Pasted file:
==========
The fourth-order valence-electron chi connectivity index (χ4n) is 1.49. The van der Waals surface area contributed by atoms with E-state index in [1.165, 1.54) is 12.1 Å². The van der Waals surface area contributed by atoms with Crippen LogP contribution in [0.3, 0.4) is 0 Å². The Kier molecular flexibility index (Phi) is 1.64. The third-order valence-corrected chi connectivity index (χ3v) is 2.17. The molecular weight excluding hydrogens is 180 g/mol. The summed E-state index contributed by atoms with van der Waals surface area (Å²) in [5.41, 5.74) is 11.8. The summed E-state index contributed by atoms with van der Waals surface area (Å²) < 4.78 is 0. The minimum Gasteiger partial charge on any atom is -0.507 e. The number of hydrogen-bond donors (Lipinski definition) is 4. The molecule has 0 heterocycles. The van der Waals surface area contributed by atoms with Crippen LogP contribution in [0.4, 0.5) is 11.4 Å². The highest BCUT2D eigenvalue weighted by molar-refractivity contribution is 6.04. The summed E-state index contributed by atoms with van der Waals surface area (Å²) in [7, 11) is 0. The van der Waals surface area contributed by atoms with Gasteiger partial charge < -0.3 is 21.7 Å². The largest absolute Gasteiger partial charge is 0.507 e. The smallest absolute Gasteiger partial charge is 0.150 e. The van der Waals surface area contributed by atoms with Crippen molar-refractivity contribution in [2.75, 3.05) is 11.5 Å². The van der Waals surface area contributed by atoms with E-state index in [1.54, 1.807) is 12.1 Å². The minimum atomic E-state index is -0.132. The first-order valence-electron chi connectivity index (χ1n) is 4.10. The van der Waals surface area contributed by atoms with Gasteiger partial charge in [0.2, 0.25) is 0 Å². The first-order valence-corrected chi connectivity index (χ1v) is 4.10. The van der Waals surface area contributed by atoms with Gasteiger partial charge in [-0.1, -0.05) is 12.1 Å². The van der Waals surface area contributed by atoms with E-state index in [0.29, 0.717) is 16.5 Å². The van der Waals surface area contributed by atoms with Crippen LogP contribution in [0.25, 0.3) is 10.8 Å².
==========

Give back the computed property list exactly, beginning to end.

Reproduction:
The fourth-order valence-electron chi connectivity index (χ4n) is 1.49. The van der Waals surface area contributed by atoms with E-state index in [1.165, 1.54) is 12.1 Å². The van der Waals surface area contributed by atoms with Crippen LogP contribution in [0.3, 0.4) is 0 Å². The Kier molecular flexibility index (Phi) is 1.64. The third-order valence-corrected chi connectivity index (χ3v) is 2.17. The molecular weight excluding hydrogens is 180 g/mol. The summed E-state index contributed by atoms with van der Waals surface area (Å²) in [5.41, 5.74) is 11.8. The summed E-state index contributed by atoms with van der Waals surface area (Å²) < 4.78 is 0. The minimum Gasteiger partial charge on any atom is -0.507 e. The number of hydrogen-bond donors (Lipinski definition) is 4. The molecule has 0 heterocycles. The van der Waals surface area contributed by atoms with Crippen LogP contribution in [0.4, 0.5) is 11.4 Å². The highest BCUT2D eigenvalue weighted by molar-refractivity contribution is 6.04. The summed E-state index contributed by atoms with van der Waals surface area (Å²) in [7, 11) is 0. The van der Waals surface area contributed by atoms with Gasteiger partial charge < -0.3 is 21.7 Å². The largest absolute Gasteiger partial charge is 0.507 e. The smallest absolute Gasteiger partial charge is 0.150 e. The van der Waals surface area contributed by atoms with Crippen molar-refractivity contribution in [2.75, 3.05) is 11.5 Å². The van der Waals surface area contributed by atoms with E-state index in [1.54, 1.807) is 12.1 Å². The minimum atomic E-state index is -0.132. The first-order valence-electron chi connectivity index (χ1n) is 4.10. The van der Waals surface area contributed by atoms with Gasteiger partial charge in [0.2, 0.25) is 0 Å². The first-order valence-corrected chi connectivity index (χ1v) is 4.10. The van der Waals surface area contributed by atoms with Gasteiger partial charge in [-0.1, -0.05) is 12.1 Å². The van der Waals surface area contributed by atoms with E-state index in [0.29, 0.717) is 16.5 Å². The van der Waals surface area contributed by atoms with Crippen LogP contribution in [0.25, 0.3) is 10.8 Å².